And yet, Bersatu has more ministers (11 including the prime minister versus nine for Umno) and deputy ministers (15 versus eight for Umno) than Umno. Most of the key ministries are also being helmed by Bersatu MPs (Education, Home Affairs, Economy, Rural Development, Trade and Industry) or individuals aligned to the prime minister (Finance), with Umno having perhaps only one relatively ‘senior’ ministry, namely Defence. Two out of the four senior ministers are also from Bersatu, with Umno having only one senior minister.

The two senior ministers from Bersatu are Azmin Ali (Miti) and Senator Radzi Jidin (Education).

Umno is also facing the unprecedented experience of its president Ahmad Zahid Hamidi, deputy president Mohamad Hasan and two of its vice-presidents, Khaled Nordin and Mahadzir Khalid not having any government positions.

Defence Minister Ismail Sabri, who is one of the four Senior Ministers, is the only Umno vice-president in the cabinet. Furthermore, Umno MPs who are elected members of the Umno Supreme Council were not given any government positions. These MPs are Azalina Othman (Pengerang), Bung Moktar Radin (Kinabatang), Azeez Abdul Rahim (Baling), Noh Omar (Tanjong Karang) and Ahmad Maslan (Pontian).

However, Umno MPs who are not part of the top leadership of the party – Khairy Jamaluddin (Rembau), Hishamuddin Hussein (Sembrong), Halimah Sadique (Kota Tinggi) and Dr Adham Baba (Tenggara) – have been made Ministers. Umno Sabah was also completely left out of the cabinet in favour of Bersatu MPs who had left Umno and PKR.

Dr Ronald Kiandee (Beluran) and Abdul Rahim Bakeri (Kudat) left Umno to join Bersatu in February 2019. Ronald who was made the minister of agriculture, while Abdul Rahim was given the post of deputy minister of finance.

Jonathan Yassin (Ranau), who left PKR to join Bersatu, was made deputy minister of home affairs.

This situation is not one which must sit comfortably with Umno’s leadership. This is why the statement that was issued by Ahmad Zahid (above) on March 12, 2020, after an Umno Supreme Council meeting, put so many caveats in its support for Muhyiddin Yassin’s government.

There was no mention of any effort to strengthen Perikatan Nasional (PN) as a ruling coalition. Instead, the Umno president went out of his way to mention efforts to strengthen its partnership with PAS via Muafakat Nasional (MN) and to build up the strength of the Barisan Nasional (BN). Most importantly, the statement ended with a commitment to support the new government only until the next general election (GE15).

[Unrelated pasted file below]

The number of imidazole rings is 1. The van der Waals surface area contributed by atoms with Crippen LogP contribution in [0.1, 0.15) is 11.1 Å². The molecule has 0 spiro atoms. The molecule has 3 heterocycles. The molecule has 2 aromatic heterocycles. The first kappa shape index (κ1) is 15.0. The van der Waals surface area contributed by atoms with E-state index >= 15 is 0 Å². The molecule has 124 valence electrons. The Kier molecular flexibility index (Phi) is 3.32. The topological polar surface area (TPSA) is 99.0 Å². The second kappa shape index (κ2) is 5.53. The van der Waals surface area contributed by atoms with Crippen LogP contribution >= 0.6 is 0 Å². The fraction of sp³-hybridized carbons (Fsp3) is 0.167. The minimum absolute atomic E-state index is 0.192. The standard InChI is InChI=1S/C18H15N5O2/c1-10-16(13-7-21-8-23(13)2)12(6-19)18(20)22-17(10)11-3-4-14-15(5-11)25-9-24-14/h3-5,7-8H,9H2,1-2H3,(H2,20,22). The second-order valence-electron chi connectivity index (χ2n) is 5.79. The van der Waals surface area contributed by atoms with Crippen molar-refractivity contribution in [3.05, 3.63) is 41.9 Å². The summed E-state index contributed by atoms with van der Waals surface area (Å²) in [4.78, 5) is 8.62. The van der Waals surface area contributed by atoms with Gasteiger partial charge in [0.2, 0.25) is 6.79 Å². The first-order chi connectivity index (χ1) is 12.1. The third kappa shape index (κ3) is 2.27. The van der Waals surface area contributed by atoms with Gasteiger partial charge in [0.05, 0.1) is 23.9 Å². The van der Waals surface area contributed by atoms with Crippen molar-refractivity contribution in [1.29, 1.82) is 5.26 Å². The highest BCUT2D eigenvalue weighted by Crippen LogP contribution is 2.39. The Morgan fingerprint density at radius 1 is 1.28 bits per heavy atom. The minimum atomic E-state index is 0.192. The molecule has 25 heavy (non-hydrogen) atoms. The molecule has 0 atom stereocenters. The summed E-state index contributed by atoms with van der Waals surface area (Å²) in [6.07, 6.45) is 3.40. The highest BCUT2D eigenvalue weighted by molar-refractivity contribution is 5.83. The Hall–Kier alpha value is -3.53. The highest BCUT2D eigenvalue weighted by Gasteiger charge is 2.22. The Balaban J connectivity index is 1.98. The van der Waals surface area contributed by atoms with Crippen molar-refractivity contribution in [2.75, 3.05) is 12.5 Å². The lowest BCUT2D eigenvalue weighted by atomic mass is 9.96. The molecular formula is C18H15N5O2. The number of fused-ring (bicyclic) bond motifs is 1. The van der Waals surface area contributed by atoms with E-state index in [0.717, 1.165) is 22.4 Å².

Any form of cooperation between Bersatu and Umno will likely cease once Parliament is dissolved, whenever this happens. It is hard to see how Umno and Bersatu can agree to any seat allocation formula. Umno and PAS will have their hands full in allocating the 100 parliamentary seats in Peninsular Malaysia, where both parties contested in GE14, under a Muafakat Nasional (MN) formula for GE15.

Umno, PAS and Bersatu competed in 47 Parliament seats in Peninsular Malaysia in GE14. These include seats such as Titiwangsa (where Bersatu’s Rina Harun, the current minister of women, family and community development defeated Johari Abdul Ghani, former minister of finance II and who is still Federal Territories Umno chairperson, and Ketereh, where current Federal Territories Minister Annuar Musa of Umno defeated current Education Minister Mohd Radzi Jidin of Bersatu, who was subsequently appointed as a senator.

The 47 parliamentary seats also include seats held by Umno MPs who subsequently joined Bersatu, post-GE14, such as Jeli (Mustapha Mohamed, currently a minister in the Prime Minister’s Department), Larut (current Home Minister Hamzah Zainuddin), Mersing (Minister of Rural Development Abdul Latiff Ahmad) and Masjid Tanah (Deputy Minister of Tourism Mas Ermieyati Samsudin).

It is hard to imagine Umno having many positive feelings about these defectors, much less negotiating with Bersatu to allow these incumbent Bersatu MPs to continue to contest in these seats with support from Umno and PAS.

In addition, the current cabinet also features former PKR MPs who joined Bersatu and whose seats were contested by both Umno and PAS in GE14, including Gombak (Azmin Ali), Indera Mahkota (Saifuddin Abdullah), Bandar Tun Razak (Kamaruddin Jaafar), Batu Pahat (Mohd Rashid Hasnon) and Nibong Tebal (Mansor Othman). Again, it is hard to see Umno or PAS giving way to these Bersatu MPs in GE15.

Umno has shown that it can defeat Bersatu even while it was in opposition at the state and federal levels, as in the Tanjung Piai and Kimanis parliamentary by-elections in Johor and Sabah respectively. With its grassroots support intact and with the continued nurturing of its relationship with PAS, there is no need for Umno (and PAS) to make concessions or to work with Bersatu in GE15.

Knowing this, what is Bersatu’s likely response in the short term (over the next year) and closer to GE15? And what is Umno’s likely strategy? This will be covered in Part 2.

Ong Kian Ming is the Member of Parliament for Bangi